• Halema`uma`u Just Before Dawn

    Hawai'i Volcanoes

    National Park Hawai'i

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  • April 16, 2014 - Mauna Loa Update

    The recent wind advisory has been lifted and Mauna Loa has reopened for backcountry hiking and camping at Red Hill and the Summit.  However, More »

Stewardship at the Summit!

Paul and Jane Field
Paul and Jane Field Removing Invasive Himalayan Ginger
NPS Photo / Jessica Ferracane
 

Volunteers Paul and Jane Field lead "Stewardship at the Summit" and you are invited to participate!

Come help out the park and the 'aina (land) by cutting invasive himalayan ginger (Heydechium gardnerianum) on park trails. Loppers and gloves are provided. Participants are encouraged to wear long sleeve shirts, long pants and close toed shoes. Work is often in the shade of the forest with sweet sounds of native honey creepers like 'apapane, 'amakihi and 'ōma'o above to serenade as you work. Water, snacks, rain gear and sun protection are recommended.

This project is open to the public and no reservations are required. Interested people can stop by Kīlauea Visitor Center to get directions and more information. The hike is around a 1 mile, moderate round trip into Kīlauea caldera down the Halem'auma'u trail, leaving from Kīlauea Visitor Center. The hike involves walking over rough uneven terrain on a dirt and rock path, with up to a 400' elevation change.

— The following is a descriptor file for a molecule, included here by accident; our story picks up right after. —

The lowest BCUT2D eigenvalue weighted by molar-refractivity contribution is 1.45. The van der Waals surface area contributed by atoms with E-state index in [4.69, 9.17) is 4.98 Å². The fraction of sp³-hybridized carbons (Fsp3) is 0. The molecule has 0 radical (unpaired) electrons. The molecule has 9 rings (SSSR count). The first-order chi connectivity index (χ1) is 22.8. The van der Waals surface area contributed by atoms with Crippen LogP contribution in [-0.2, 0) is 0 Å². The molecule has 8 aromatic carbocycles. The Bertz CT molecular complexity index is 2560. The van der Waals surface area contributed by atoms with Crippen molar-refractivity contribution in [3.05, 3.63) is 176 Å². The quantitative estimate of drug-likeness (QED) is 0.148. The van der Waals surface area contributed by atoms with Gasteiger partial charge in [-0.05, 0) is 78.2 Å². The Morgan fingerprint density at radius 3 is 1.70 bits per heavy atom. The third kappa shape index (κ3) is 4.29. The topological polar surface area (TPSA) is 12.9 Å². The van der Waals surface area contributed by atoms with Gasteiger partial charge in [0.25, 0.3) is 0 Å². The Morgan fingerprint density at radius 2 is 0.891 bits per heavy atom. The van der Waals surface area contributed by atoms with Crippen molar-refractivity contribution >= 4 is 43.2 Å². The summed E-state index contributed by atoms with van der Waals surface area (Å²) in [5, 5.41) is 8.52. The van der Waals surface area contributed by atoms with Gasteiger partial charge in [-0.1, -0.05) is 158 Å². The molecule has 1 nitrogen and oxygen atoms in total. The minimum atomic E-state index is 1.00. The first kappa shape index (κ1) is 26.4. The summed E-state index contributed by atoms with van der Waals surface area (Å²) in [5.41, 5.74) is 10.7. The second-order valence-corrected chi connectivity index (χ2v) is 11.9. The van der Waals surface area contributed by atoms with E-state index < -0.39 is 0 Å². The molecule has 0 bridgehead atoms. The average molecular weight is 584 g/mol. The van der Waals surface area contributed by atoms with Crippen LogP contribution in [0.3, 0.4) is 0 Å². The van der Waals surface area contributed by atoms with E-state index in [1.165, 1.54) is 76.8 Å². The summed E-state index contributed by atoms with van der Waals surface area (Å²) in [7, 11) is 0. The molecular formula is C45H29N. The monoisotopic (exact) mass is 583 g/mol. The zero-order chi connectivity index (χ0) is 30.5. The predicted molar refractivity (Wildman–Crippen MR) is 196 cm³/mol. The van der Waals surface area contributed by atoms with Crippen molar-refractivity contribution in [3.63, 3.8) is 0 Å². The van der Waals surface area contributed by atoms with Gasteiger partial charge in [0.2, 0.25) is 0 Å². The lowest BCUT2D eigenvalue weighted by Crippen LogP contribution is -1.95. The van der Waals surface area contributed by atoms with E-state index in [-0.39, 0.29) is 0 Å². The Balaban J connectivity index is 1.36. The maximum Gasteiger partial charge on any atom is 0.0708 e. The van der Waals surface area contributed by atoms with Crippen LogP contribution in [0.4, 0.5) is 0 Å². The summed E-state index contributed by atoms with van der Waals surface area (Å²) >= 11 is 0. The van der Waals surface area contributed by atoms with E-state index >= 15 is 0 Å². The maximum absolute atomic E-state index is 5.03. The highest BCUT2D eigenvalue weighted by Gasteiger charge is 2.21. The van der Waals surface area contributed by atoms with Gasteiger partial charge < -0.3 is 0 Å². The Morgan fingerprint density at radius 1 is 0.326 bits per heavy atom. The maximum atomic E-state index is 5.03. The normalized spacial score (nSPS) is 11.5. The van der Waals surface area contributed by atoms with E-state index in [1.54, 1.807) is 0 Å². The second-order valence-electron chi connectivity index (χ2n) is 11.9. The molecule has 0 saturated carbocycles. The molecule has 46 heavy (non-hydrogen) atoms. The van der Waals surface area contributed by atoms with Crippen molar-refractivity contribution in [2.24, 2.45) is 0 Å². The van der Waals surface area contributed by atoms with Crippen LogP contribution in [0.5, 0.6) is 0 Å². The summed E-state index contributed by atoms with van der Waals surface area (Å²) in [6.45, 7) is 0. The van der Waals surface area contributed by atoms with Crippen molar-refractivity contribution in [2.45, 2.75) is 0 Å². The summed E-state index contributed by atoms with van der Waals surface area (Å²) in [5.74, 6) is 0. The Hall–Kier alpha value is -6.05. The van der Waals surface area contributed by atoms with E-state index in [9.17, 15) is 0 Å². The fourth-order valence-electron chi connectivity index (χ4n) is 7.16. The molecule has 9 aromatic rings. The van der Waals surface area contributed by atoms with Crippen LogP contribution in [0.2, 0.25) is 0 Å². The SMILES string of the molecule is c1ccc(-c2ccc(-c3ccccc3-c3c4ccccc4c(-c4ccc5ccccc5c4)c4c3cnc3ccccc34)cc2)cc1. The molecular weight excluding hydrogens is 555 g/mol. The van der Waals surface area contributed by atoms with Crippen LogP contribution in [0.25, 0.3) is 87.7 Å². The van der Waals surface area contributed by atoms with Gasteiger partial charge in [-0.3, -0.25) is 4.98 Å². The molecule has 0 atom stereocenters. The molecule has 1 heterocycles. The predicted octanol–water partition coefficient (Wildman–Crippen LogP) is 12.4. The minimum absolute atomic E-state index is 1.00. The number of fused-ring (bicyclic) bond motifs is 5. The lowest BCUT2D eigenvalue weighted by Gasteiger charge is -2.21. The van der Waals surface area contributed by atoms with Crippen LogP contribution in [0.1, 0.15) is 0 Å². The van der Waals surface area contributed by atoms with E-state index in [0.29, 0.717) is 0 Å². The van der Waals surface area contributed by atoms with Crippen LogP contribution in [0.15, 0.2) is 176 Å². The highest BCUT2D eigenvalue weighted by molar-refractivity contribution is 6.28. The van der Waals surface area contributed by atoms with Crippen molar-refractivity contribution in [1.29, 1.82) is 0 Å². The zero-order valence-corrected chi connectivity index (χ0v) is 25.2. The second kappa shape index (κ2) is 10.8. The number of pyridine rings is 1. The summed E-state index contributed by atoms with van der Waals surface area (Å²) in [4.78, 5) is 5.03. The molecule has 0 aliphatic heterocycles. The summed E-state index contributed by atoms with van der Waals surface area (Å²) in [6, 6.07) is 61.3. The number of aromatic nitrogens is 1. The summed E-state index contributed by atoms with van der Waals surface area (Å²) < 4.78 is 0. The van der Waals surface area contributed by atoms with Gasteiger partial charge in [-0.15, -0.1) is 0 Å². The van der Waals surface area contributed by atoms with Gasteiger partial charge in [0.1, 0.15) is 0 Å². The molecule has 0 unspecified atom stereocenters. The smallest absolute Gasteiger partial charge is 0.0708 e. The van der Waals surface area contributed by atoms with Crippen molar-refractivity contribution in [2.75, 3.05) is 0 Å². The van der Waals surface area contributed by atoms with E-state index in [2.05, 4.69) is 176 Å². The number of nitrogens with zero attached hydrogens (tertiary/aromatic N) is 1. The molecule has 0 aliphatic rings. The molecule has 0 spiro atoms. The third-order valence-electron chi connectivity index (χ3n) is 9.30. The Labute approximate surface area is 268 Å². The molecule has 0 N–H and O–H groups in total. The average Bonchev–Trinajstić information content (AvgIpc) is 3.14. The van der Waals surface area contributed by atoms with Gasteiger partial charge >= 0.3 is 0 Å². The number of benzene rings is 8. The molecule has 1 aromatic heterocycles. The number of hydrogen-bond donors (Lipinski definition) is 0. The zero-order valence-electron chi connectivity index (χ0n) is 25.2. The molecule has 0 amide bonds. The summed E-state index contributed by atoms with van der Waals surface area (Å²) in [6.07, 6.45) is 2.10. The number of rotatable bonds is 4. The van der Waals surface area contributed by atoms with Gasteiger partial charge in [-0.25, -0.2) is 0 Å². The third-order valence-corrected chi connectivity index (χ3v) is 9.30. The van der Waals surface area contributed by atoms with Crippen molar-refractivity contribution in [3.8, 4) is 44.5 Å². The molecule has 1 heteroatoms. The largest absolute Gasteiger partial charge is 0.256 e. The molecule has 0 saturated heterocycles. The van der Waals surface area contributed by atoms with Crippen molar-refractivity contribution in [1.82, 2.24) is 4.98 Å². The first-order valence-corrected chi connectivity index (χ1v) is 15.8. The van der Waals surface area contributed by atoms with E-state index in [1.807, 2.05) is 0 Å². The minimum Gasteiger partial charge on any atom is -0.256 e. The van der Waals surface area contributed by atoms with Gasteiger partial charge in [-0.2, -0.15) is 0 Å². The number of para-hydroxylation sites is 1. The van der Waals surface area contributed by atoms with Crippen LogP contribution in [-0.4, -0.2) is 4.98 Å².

Contact Andrea Kaawaloa-Okita for more information at 808-985-6013 or email Andrea

Time:
9:00 a.m. to 12:00 noon

 

Dates:
Saturday, March 22, 2014
Wednesday, March 26, 2014
Saturday, April 5, 2014
Saturday, April 12, 2014
Friday, April 18, 2014
Wednesday, April 23, 2014
Wednesday, April 30, 2014
Friday, May 9, 3014
Saturday, May 17, 2014
Friday, May 23, 2014
Friday, May 30, 2014
Friday, June 6, 2014
Friday, June 13, 2014
Friday, June 20, 2014
Friday, June 27, 2014

Did You Know?

Ripe `ohelo berries ready to be eaten by nene.

`Ohelo (Vaccinium reticulatum) is a relative of blueberries and a favorite food of nene, the Hawaiian Goose. Its berries range from dark red to pale yellow when ripe and are sacred to Pele, the volcano deity.